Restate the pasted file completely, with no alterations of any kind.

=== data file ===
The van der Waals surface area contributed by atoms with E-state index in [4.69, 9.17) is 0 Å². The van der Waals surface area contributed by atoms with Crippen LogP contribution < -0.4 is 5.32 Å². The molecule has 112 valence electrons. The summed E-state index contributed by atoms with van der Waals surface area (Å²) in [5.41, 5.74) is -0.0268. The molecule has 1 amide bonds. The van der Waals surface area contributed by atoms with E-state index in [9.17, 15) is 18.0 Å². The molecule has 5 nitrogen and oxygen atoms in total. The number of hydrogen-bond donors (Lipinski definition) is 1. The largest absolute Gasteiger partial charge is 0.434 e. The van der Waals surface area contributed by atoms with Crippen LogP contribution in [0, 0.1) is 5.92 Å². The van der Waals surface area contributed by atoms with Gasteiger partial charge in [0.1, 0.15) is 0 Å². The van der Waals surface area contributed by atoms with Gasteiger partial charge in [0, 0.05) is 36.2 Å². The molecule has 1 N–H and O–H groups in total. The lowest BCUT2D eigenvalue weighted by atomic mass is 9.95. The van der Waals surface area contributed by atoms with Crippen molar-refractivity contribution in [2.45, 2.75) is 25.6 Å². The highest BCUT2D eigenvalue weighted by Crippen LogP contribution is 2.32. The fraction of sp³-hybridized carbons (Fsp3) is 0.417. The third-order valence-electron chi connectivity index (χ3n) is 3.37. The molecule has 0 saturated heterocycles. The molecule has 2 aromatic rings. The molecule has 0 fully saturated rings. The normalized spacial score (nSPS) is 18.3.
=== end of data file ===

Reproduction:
The van der Waals surface area contributed by atoms with E-state index in [4.69, 9.17) is 0 Å². The van der Waals surface area contributed by atoms with Crippen LogP contribution < -0.4 is 5.32 Å². The molecule has 112 valence electrons. The summed E-state index contributed by atoms with van der Waals surface area (Å²) in [5.41, 5.74) is -0.0268. The molecule has 1 amide bonds. The van der Waals surface area contributed by atoms with E-state index in [9.17, 15) is 18.0 Å². The molecule has 5 nitrogen and oxygen atoms in total. The number of hydrogen-bond donors (Lipinski definition) is 1. The largest absolute Gasteiger partial charge is 0.434 e. The van der Waals surface area contributed by atoms with Crippen LogP contribution in [0, 0.1) is 5.92 Å². The van der Waals surface area contributed by atoms with Gasteiger partial charge in [0.1, 0.15) is 0 Å². The van der Waals surface area contributed by atoms with Gasteiger partial charge in [0, 0.05) is 36.2 Å². The molecule has 1 N–H and O–H groups in total. The lowest BCUT2D eigenvalue weighted by atomic mass is 9.95. The van der Waals surface area contributed by atoms with Crippen molar-refractivity contribution in [2.45, 2.75) is 25.6 Å². The highest BCUT2D eigenvalue weighted by Crippen LogP contribution is 2.32. The fraction of sp³-hybridized carbons (Fsp3) is 0.417. The third-order valence-electron chi connectivity index (χ3n) is 3.37. The molecule has 0 saturated heterocycles. The molecule has 2 aromatic rings. The molecule has 0 fully saturated rings. The normalized spacial score (nSPS) is 18.3.